Yet, looking at the US judicial system, it seems like the exact opposite is the case. A lot of people are wrongfully convicted – either through being forced into plea bargains, or though plain wrongful convictions. The Innocence Project, which has been working to free innocent people for 25 years, have freed hundreds of people, many from the death row. Unfortunately, there is not enough resources to help everybody, and sometimes it takes a very unlikely series of events for someone innocent to get the attention of someone who can help.

This is the case with Valentino Dixon. He was wrongfully convicted of murder, and had served 27 years behind bars before getting his conviction overturned. While he family had fought for him getting released, the big breakthrough came when a golf magazine took up his case. Dixon came to the attention of Golf Digest because of his golf-related drawings. And as Golfworld explains, it didn’t take long for the magazine to notice that his conviction seemed rather doubtful.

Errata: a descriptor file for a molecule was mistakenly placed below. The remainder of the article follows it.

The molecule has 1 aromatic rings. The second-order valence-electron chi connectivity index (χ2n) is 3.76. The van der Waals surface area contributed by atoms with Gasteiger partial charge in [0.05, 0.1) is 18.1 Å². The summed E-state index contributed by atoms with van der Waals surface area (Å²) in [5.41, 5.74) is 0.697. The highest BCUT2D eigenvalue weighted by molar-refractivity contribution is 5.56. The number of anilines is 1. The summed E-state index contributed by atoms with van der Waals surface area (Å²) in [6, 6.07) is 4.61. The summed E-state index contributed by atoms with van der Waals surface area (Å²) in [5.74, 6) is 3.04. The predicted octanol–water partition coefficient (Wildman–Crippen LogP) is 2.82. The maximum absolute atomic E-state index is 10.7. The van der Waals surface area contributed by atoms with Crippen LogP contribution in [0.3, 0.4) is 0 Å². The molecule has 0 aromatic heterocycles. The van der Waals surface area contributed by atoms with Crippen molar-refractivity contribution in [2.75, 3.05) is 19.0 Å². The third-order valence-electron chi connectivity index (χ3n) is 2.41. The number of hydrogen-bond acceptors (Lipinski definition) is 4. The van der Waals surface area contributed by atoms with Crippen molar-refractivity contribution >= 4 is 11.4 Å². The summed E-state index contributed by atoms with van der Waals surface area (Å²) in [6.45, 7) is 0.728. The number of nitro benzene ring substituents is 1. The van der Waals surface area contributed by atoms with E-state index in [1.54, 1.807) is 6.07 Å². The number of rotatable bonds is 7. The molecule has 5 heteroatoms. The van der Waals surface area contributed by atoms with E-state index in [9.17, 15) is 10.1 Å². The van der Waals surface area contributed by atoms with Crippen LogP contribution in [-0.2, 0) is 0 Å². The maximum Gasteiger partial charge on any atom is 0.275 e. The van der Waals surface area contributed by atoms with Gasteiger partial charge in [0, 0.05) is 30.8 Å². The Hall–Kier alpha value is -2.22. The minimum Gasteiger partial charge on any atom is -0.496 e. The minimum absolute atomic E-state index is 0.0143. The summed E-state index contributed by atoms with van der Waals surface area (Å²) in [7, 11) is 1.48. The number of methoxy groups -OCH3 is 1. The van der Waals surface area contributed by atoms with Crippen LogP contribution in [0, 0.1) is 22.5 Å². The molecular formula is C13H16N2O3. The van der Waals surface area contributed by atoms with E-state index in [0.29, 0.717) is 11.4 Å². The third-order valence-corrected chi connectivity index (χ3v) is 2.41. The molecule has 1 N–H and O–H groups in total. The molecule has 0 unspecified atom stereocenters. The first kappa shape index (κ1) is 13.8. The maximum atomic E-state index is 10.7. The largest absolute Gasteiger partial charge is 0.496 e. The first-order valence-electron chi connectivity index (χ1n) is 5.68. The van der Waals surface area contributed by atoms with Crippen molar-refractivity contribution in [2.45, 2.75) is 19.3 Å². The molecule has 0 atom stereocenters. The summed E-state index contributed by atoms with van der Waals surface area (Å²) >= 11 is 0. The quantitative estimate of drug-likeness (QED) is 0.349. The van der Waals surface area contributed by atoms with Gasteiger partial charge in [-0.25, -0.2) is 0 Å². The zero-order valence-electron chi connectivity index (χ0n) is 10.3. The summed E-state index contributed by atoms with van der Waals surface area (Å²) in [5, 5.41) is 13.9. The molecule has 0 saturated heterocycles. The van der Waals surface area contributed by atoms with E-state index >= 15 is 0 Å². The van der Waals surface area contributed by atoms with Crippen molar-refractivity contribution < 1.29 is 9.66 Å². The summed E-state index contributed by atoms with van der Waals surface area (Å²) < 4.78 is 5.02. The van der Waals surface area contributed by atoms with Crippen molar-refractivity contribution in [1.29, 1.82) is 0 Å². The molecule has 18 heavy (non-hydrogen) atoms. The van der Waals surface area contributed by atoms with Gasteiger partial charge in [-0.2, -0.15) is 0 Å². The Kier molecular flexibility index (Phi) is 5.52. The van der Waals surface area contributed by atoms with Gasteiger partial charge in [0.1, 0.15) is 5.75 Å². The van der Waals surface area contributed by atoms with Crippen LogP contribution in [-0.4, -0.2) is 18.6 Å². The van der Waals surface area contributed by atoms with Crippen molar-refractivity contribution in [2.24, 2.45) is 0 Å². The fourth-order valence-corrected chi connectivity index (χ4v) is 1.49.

It took about a hundred drawings before Golf Digest noticed, but when we did, we also noticed his conviction seemed flimsy. So we investigated the case and raised the question of his innocence.

The case is complicated, but on the surface it involves shoddy police work, zero physical evidence linking Dixon, conflicting testimony of unreliable witnesses, the videotaped confession to the crime by another man, a public defender who didn’t call a witness at trial, and perjury charges against those who said Dixon didn’t do it. All together, a fairly clear instance of local officials hastily railroading a young black man with a prior criminal record into jail. Dixon’s past wasn’t spotless, he had sold some cocaine, but that didn’t make him a murderer.